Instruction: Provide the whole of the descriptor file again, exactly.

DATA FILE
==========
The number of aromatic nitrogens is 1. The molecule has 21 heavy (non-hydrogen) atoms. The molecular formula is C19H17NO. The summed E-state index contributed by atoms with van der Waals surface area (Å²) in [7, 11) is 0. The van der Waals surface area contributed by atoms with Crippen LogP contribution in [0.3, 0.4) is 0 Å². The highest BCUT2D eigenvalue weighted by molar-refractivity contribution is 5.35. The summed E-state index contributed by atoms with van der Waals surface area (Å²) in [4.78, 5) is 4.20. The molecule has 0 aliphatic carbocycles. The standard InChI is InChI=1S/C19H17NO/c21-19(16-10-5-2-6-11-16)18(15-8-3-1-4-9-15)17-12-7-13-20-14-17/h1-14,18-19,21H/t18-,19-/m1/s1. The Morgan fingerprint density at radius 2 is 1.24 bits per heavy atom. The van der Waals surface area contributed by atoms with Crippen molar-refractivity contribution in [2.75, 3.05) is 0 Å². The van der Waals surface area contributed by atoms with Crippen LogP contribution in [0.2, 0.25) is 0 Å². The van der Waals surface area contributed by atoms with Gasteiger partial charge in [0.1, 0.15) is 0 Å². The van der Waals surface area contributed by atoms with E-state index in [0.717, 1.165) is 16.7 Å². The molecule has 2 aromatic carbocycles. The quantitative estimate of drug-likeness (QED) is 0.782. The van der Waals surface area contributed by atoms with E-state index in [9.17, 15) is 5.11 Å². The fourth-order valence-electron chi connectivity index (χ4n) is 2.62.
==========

The number of aromatic nitrogens is 1. The molecule has 21 heavy (non-hydrogen) atoms. The molecular formula is C19H17NO. The summed E-state index contributed by atoms with van der Waals surface area (Å²) in [7, 11) is 0. The van der Waals surface area contributed by atoms with Crippen LogP contribution in [0.3, 0.4) is 0 Å². The highest BCUT2D eigenvalue weighted by molar-refractivity contribution is 5.35. The summed E-state index contributed by atoms with van der Waals surface area (Å²) in [4.78, 5) is 4.20. The molecule has 0 aliphatic carbocycles. The standard InChI is InChI=1S/C19H17NO/c21-19(16-10-5-2-6-11-16)18(15-8-3-1-4-9-15)17-12-7-13-20-14-17/h1-14,18-19,21H/t18-,19-/m1/s1. The Morgan fingerprint density at radius 2 is 1.24 bits per heavy atom. The van der Waals surface area contributed by atoms with Crippen molar-refractivity contribution in [2.75, 3.05) is 0 Å². The van der Waals surface area contributed by atoms with Crippen LogP contribution in [0.2, 0.25) is 0 Å². The van der Waals surface area contributed by atoms with Gasteiger partial charge in [0.1, 0.15) is 0 Å². The van der Waals surface area contributed by atoms with E-state index in [0.717, 1.165) is 16.7 Å². The molecule has 2 aromatic carbocycles. The quantitative estimate of drug-likeness (QED) is 0.782. The van der Waals surface area contributed by atoms with E-state index in [9.17, 15) is 5.11 Å². The fourth-order valence-electron chi connectivity index (χ4n) is 2.62.